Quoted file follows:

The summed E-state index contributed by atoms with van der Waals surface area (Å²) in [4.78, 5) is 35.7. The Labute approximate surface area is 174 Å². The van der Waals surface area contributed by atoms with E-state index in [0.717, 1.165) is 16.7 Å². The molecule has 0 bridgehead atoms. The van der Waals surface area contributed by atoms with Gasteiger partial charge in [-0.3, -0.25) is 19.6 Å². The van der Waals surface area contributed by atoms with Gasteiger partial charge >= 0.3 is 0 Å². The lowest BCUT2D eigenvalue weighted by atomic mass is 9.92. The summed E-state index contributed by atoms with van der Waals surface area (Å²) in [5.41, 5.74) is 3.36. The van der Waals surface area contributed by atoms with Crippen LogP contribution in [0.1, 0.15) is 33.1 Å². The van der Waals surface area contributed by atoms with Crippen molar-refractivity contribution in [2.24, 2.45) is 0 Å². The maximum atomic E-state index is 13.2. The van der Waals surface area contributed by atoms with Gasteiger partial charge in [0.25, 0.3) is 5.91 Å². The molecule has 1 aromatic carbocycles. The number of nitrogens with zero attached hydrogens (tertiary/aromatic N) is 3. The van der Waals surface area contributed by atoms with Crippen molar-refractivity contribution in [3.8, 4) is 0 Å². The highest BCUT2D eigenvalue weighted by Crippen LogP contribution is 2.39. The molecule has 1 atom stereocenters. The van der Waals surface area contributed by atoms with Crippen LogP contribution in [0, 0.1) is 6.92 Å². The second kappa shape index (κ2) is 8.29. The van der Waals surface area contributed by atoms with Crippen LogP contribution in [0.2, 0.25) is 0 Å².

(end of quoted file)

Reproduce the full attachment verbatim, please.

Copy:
The summed E-state index contributed by atoms with van der Waals surface area (Å²) in [4.78, 5) is 35.7. The Labute approximate surface area is 174 Å². The van der Waals surface area contributed by atoms with E-state index in [0.717, 1.165) is 16.7 Å². The molecule has 0 bridgehead atoms. The van der Waals surface area contributed by atoms with Gasteiger partial charge in [-0.3, -0.25) is 19.6 Å². The van der Waals surface area contributed by atoms with Gasteiger partial charge >= 0.3 is 0 Å². The lowest BCUT2D eigenvalue weighted by atomic mass is 9.92. The summed E-state index contributed by atoms with van der Waals surface area (Å²) in [5.41, 5.74) is 3.36. The van der Waals surface area contributed by atoms with Crippen LogP contribution in [0.1, 0.15) is 33.1 Å². The van der Waals surface area contributed by atoms with Crippen molar-refractivity contribution in [2.24, 2.45) is 0 Å². The maximum atomic E-state index is 13.2. The van der Waals surface area contributed by atoms with Gasteiger partial charge in [0.25, 0.3) is 5.91 Å². The molecule has 1 aromatic carbocycles. The number of nitrogens with zero attached hydrogens (tertiary/aromatic N) is 3. The van der Waals surface area contributed by atoms with Crippen molar-refractivity contribution in [3.8, 4) is 0 Å². The highest BCUT2D eigenvalue weighted by Crippen LogP contribution is 2.39. The molecule has 1 atom stereocenters. The van der Waals surface area contributed by atoms with Crippen LogP contribution in [0, 0.1) is 6.92 Å². The second kappa shape index (κ2) is 8.29. The van der Waals surface area contributed by atoms with Crippen LogP contribution in [0.2, 0.25) is 0 Å².